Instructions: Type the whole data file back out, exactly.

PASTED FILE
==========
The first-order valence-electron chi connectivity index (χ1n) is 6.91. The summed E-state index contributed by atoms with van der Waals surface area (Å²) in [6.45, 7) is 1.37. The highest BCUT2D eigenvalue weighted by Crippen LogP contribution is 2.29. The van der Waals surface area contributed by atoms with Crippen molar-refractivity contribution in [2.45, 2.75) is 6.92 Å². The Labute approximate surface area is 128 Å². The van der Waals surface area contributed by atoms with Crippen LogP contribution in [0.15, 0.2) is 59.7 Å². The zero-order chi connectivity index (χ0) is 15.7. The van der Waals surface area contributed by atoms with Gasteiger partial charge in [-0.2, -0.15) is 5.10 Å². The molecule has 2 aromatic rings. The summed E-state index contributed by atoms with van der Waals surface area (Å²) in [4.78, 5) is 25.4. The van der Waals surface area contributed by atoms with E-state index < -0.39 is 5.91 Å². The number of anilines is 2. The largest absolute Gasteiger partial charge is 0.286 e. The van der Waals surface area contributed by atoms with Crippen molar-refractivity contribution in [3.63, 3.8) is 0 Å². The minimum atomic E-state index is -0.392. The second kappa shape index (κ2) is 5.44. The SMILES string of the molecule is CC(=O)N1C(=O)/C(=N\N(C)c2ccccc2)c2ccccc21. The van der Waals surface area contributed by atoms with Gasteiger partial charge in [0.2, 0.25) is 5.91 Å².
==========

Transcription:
The first-order valence-electron chi connectivity index (χ1n) is 6.91. The summed E-state index contributed by atoms with van der Waals surface area (Å²) in [6.45, 7) is 1.37. The highest BCUT2D eigenvalue weighted by Crippen LogP contribution is 2.29. The van der Waals surface area contributed by atoms with Crippen molar-refractivity contribution in [2.45, 2.75) is 6.92 Å². The Labute approximate surface area is 128 Å². The van der Waals surface area contributed by atoms with Crippen LogP contribution in [0.15, 0.2) is 59.7 Å². The zero-order chi connectivity index (χ0) is 15.7. The van der Waals surface area contributed by atoms with Gasteiger partial charge in [-0.2, -0.15) is 5.10 Å². The molecule has 2 aromatic rings. The summed E-state index contributed by atoms with van der Waals surface area (Å²) in [4.78, 5) is 25.4. The van der Waals surface area contributed by atoms with E-state index < -0.39 is 5.91 Å². The number of anilines is 2. The largest absolute Gasteiger partial charge is 0.286 e. The van der Waals surface area contributed by atoms with Crippen molar-refractivity contribution in [3.63, 3.8) is 0 Å². The minimum atomic E-state index is -0.392. The second kappa shape index (κ2) is 5.44. The SMILES string of the molecule is CC(=O)N1C(=O)/C(=N\N(C)c2ccccc2)c2ccccc21. The van der Waals surface area contributed by atoms with Gasteiger partial charge in [0.2, 0.25) is 5.91 Å².